It has been a poignant year for the devotees of Iran, as we have lost another personality whom through his dedication to Iran and his lineage “blue blood” contributed much to the greatness of Iran prior to the revolution. Manoucher Marzban, lost his apparition in slumber on December, 24 of 2004.

Marzban was the son of Rasht, a community in Northern Iran, which contributed to Nationalism by breeding sons, and daughters who were ardent supporters of freedom and democracy. He was the first son of Dr. Ismael Marzban, “Amin-ol-Molk”.

Ismael, served as the Minister (Secretary) of Health during Prime Minister Ghavam's administration in 1942. He was also an ardent supporter of Sufism and free thought as his association with “Anjoman Okhovat”, the precursor or post cursor (depending on how you look at it) to Freemasonry in Iran showed. He was a close associate of both Seyed Mohamad Entezam-o-Saltaneh and Zahir-o-Doleh and was in line to lead the “Safi Ali Shah” Dervish sect before they decided that after Entezam, they would not elect a “morshed” or leader, rather be governed by a body of elected elders.

His Excellency Dr. Manoucher Marzban grew up in a loving and warm atmosphere and it radiated through out his life as Guive Mirfendereski so eloquently inscribed in his piece about him [See: Amou Manouchehr]. He had a prosperous life into his nineties and used every minute of it to enjoy his journey and share that with those around him. He was somewhat of a visionary as well. Although born into a Muslim surrounding he did not let that be the sole defining divine belief in his life.

As the ambassador of the His Majesty's government he was able to voyage the world in search of other cultures and sacrosanct beliefs. Ambassador Marzban became First Secretary and Charge d'Affairs in Rome during the early 50's. His next appointments were as Chief Minister, Iranian Embassy in Japan, and Chief Minister, Iranian Embassy in Switzerland.

Ambassador Marzban's language and diplomatic skills and his experience as a senior diplomat saw him appointed as Iranian Ambassador to Thailand, Malaysia and Laos in from 1964-1968, at the height of the Vietnam War. From 1968-1970 he served as Chief Political Officer of the Iranian Foreign Ministry. Ambassador Marzban's last appointment was in 1970 as Iranian Ambassador to Sweden, Finland and Iceland.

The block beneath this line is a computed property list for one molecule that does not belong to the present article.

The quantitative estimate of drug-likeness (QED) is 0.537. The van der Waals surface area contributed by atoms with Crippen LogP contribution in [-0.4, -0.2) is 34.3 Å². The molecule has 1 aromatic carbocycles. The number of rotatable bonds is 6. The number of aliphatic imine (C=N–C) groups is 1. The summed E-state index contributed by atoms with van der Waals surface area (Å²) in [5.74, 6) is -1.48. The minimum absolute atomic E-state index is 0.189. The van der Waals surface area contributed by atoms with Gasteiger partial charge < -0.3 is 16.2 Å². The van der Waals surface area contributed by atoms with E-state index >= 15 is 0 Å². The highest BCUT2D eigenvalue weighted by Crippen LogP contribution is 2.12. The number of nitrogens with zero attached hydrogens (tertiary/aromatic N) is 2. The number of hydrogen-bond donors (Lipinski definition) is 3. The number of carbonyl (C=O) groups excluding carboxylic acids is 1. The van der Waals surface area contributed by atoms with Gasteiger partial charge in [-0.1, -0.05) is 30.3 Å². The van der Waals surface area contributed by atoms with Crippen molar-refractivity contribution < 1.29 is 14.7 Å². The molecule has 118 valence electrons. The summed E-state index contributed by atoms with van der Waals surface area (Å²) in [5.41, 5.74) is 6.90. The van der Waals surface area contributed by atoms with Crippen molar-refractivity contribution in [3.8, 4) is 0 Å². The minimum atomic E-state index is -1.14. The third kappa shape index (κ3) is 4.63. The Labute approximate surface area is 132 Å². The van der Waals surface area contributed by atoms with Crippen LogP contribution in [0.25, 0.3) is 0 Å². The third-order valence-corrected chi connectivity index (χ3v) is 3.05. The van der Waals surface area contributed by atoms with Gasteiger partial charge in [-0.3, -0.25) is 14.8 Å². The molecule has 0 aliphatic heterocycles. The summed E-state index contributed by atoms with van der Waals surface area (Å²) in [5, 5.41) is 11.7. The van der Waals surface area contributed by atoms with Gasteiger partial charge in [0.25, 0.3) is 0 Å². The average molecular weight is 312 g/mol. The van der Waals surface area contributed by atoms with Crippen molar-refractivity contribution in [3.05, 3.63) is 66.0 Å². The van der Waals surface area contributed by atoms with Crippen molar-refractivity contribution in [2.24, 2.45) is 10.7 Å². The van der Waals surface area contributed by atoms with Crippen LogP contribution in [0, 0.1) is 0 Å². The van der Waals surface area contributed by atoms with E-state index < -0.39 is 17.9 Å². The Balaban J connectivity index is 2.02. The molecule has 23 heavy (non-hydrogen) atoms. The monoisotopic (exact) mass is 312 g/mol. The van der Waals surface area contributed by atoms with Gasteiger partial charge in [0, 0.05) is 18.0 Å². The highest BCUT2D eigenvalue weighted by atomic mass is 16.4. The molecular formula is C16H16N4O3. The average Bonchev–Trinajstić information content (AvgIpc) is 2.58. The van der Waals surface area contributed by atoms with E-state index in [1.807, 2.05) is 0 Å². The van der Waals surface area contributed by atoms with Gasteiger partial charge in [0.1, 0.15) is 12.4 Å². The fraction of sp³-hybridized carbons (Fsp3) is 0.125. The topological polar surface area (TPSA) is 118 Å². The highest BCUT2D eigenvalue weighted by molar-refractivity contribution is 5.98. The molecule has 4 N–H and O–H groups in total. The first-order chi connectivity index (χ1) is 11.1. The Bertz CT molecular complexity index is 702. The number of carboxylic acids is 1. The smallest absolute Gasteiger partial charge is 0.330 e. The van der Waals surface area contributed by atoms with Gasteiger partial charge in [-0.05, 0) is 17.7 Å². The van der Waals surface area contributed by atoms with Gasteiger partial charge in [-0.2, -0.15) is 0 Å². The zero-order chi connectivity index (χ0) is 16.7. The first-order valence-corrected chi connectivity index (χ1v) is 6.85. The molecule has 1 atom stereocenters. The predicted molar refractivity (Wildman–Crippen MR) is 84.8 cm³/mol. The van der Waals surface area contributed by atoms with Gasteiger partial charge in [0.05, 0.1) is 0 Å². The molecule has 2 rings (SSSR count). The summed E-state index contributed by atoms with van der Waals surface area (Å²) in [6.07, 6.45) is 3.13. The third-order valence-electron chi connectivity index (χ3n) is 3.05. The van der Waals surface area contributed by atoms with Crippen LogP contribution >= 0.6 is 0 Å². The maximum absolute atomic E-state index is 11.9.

He retired in 1976 after 38 years of diplomatic service. After the Iranian Revolution of 1979, he moved to London, and to the United States in 1990. He moved to the United States in 1990 to be near his two sons who attended American University and lived in the area.

His travels as diplomat took Ambassador Marzban to many destinations globally, and as a multi-linguist, he was most in his element when he could break from official duties to mingle with locals and interact. Ambassador Marzban met many VIPs during his career, and argued that to understand a culture, “One has to shake the hands of Kings and Paupers”.

Ambassador Marzban, a charismatic individual, had friends in many international circles, from industry and trade to public service and entertainment. An avid collector of stamps, Persian coins and books on Iran in various languages, he became a well recognized figure in Bethesda, Chevy Chase due to his daily two hour walks and his engaging personality.

A compassionate man and always impeccable, Ambassador Marzban was at ease with dignitaries and world leaders as well as locals he would meet on his travels. During his appointments in New York and Rome, he became close friends with actors and actresses from the Golden Age of Hollywood. Further fuelling his life-long passion for literature, arts and entertainment. He was an enthusiastic fan of classic film and American Jazz.

His wife Parvaneh Jandieri Marzban and two sons, Manoucher Jr. and Massoud, survive him.

Mahmoud Ghaffari is the aircraft broadband communication project manager for Boeing and is an Adjunct professor of Network communication and computer science and Devry and National Universities.

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